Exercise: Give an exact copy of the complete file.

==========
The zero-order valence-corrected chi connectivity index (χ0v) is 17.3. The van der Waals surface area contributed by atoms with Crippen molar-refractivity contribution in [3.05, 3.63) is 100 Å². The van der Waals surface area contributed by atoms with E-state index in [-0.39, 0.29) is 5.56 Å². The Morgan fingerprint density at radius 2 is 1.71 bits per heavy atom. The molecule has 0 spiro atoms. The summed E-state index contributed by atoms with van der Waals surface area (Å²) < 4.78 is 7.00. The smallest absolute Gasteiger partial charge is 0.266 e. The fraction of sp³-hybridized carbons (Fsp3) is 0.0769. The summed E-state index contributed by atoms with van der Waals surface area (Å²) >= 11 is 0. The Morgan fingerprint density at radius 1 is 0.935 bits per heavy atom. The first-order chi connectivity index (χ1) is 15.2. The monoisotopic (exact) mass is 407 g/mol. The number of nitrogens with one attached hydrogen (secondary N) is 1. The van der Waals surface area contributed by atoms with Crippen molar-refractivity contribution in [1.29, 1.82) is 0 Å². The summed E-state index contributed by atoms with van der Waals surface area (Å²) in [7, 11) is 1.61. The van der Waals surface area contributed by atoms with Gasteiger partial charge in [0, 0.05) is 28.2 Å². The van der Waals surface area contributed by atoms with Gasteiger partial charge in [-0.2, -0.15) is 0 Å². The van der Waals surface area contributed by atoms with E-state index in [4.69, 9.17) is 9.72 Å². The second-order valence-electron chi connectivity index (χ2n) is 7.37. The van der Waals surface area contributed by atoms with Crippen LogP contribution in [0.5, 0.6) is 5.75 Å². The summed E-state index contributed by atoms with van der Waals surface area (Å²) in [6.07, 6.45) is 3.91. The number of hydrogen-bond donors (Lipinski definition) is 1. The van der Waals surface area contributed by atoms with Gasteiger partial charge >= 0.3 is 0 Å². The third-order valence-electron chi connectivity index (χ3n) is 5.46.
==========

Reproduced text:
The zero-order valence-corrected chi connectivity index (χ0v) is 17.3. The van der Waals surface area contributed by atoms with Crippen molar-refractivity contribution in [3.05, 3.63) is 100 Å². The van der Waals surface area contributed by atoms with E-state index in [-0.39, 0.29) is 5.56 Å². The Morgan fingerprint density at radius 2 is 1.71 bits per heavy atom. The molecule has 0 spiro atoms. The summed E-state index contributed by atoms with van der Waals surface area (Å²) < 4.78 is 7.00. The smallest absolute Gasteiger partial charge is 0.266 e. The fraction of sp³-hybridized carbons (Fsp3) is 0.0769. The summed E-state index contributed by atoms with van der Waals surface area (Å²) >= 11 is 0. The Morgan fingerprint density at radius 1 is 0.935 bits per heavy atom. The first-order chi connectivity index (χ1) is 15.2. The monoisotopic (exact) mass is 407 g/mol. The number of nitrogens with one attached hydrogen (secondary N) is 1. The van der Waals surface area contributed by atoms with Crippen molar-refractivity contribution in [1.29, 1.82) is 0 Å². The summed E-state index contributed by atoms with van der Waals surface area (Å²) in [7, 11) is 1.61. The van der Waals surface area contributed by atoms with Gasteiger partial charge in [0, 0.05) is 28.2 Å². The van der Waals surface area contributed by atoms with Gasteiger partial charge in [-0.2, -0.15) is 0 Å². The van der Waals surface area contributed by atoms with E-state index in [4.69, 9.17) is 9.72 Å². The second-order valence-electron chi connectivity index (χ2n) is 7.37. The van der Waals surface area contributed by atoms with Crippen LogP contribution in [0.5, 0.6) is 5.75 Å². The summed E-state index contributed by atoms with van der Waals surface area (Å²) in [6.07, 6.45) is 3.91. The number of hydrogen-bond donors (Lipinski definition) is 1. The van der Waals surface area contributed by atoms with Gasteiger partial charge >= 0.3 is 0 Å². The third-order valence-electron chi connectivity index (χ3n) is 5.46.